Occult contralateral nodal disease in oropharyngeal squamous cell carcinoma patients undergoing primary TORS with bilateral neck dissection

Presentation: AHNS028
Topic: Pharynx / Larynx Cancer
Type: Oral
Date: Wednesday, April 18, 2018
Session: 2:20 PM - 3:10 PM Larynx/Pharynx
Authors: Caitlin McMullen, MD1, Jonathan Garneau, MD2, Emilie Weimar, MD3, Sana Ali, MD4, Joaquim Farinhas, MD, MBA5, Eugene Yu, MD, FRCPC3, Peter Som, MD2, Cathy Sarta, RN4, David Goldstein, MD, MSc, FRCSC3, Susie Su, MSc3, Wei Xu, PhD3, Richard V Smith, MD4, Brett Miles, MD, DDS2, John de Almeida, MD, MSc, FRCSC3
Institution(s): 1Moffitt Cancer Center, 2Mount Sinai Hospital, 3Princess Margaret Cancer Center, 4Montefiore Medical Center, 5Florida Hospital - Tampa

Background: The propensity for early lymphatic metastases of the oropharynx necessitates management of the neck even in the absence of clinical and radiographic disease. The likelihood of contralateral neck metastases in the absence of radiographic disease is not well understood for tonsil and tongue base cancers. Although some centers advocate unilateral neck treatment for lateralized tonsil cancers, the true rates of occult contralateral metastases for tonsil and especially tongue base cancers is not known. Knowledge of occult contralateral disease would help inform practitioners as to who may be candidate for unilateral neck management.

Objective: The objective of this study was to determine the rate of pathologic contralateral positive nodes in patients without suspicious preoperative imaging in a multi-institutional population of OPSCC patients treated with TORS and bilateral neck dissections.

Methods: A retrospective review of medical records was performed at the participating institutions: Princess Margaret Cancer Center, Toronto; Icahn School of Medicine at Mount Sinai, New York City;, and Montefiore Medical Center, New York City. Patients with OPSCC undergoing TORS and bilateral neck dissections were identified for analysis. Preoperative imaging, as reviewed by experienced neuroradiologists blinded to pathologic status, was compared to postoperative pathology reports. The AJCC 7th Edition was applied for staging.

Results:  Thirty-three patients were identified who underwent bilateral neck dissections with TORS for OPSCC as initial therapy. There were 28 men and 5 women, and the median age of the population was 63 (SD = 10.5) years. Thirteen patients (39%) had tonsil primary, 19 (58%) patients had a base of tongue primary, and 1 (3%) patient had a pharyngeal wall primary. Twenty-five (74%) of patients were known to be p16+. Preoperative radiographic stages were as follows: 2 (6%) N0; 5 (15%) N1; 5 (15%) N2a; 16 (48%) N2b; 5 (15%) N2c; and 1 (3%) N3. Twenty-nine patients (88%) were radiographically negative in the contralateral neck preoperatively. Of the 5 patients with radiographically suspicious contralateral nodes, only 1 (20%) was positive on final pathology. Three patients were ultimately found to have pathologically positive contralateral nodes, and of these three, 2 were not anticipated on preoperative imaging. The occult contralateral nodal disease rate was 6.9%. One occult node was radiographically T1N1 p16+ tonsil primary 7 mm from midline, and the other was radiographically T4 (deep tongue muscle invasion) N2b p16- base of tongue primary at the midline. The sensitivity, specificity, positive predictive value, and negative predictive value of suspicious contralateral nodes on preoperative imaging were 33%, 84%, 20% and 93% respectively.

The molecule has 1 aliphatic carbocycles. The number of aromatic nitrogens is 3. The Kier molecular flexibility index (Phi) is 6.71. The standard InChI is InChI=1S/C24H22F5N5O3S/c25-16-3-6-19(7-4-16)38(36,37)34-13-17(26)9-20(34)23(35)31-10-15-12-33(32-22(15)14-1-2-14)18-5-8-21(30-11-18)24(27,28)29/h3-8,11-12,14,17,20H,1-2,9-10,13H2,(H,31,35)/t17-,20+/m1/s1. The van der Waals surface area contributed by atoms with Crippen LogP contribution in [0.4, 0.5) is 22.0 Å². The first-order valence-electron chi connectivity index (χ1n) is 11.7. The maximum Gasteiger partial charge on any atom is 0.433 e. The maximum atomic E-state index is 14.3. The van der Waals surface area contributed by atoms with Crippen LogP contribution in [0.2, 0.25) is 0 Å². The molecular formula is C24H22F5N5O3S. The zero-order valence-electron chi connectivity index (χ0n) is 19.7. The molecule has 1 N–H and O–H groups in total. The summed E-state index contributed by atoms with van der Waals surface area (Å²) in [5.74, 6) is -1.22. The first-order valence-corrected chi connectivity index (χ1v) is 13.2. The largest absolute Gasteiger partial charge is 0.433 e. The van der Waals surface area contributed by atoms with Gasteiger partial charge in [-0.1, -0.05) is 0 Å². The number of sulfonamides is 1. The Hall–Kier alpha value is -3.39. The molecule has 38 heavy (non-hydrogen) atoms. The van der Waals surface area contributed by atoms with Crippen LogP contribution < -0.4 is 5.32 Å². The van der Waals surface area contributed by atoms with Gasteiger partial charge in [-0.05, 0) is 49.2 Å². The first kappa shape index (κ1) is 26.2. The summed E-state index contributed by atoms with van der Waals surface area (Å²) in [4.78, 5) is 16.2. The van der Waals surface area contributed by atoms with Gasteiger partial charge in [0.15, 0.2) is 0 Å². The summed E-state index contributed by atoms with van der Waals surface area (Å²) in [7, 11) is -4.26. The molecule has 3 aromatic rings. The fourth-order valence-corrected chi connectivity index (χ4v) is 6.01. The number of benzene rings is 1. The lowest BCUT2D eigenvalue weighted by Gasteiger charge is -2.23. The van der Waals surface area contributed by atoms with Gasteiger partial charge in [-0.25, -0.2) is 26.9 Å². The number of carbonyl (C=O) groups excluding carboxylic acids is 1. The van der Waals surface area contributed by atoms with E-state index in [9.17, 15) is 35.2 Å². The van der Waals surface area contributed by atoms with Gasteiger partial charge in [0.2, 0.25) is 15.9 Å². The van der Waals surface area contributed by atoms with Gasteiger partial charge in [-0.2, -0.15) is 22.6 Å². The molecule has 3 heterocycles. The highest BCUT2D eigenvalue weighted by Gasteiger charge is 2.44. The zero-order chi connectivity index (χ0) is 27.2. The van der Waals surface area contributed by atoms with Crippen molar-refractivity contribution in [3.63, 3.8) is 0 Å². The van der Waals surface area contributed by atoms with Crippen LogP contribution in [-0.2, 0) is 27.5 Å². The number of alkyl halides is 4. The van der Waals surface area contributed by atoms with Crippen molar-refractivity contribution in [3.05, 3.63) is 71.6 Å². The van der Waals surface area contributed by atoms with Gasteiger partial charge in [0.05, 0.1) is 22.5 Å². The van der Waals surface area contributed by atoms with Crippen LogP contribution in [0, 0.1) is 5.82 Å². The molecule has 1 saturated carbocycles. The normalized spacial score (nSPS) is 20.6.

Conclusion: OPSCC patients undergoing TORS and elective contralateral neck dissection will have a very low rate of unanticipated contralateral nodal positivity. Many patients with suspected contralateral disease may in fact be down-staged postoperatively. Prediction of pathologic staging remains a challenge with current preoperative imaging modalities.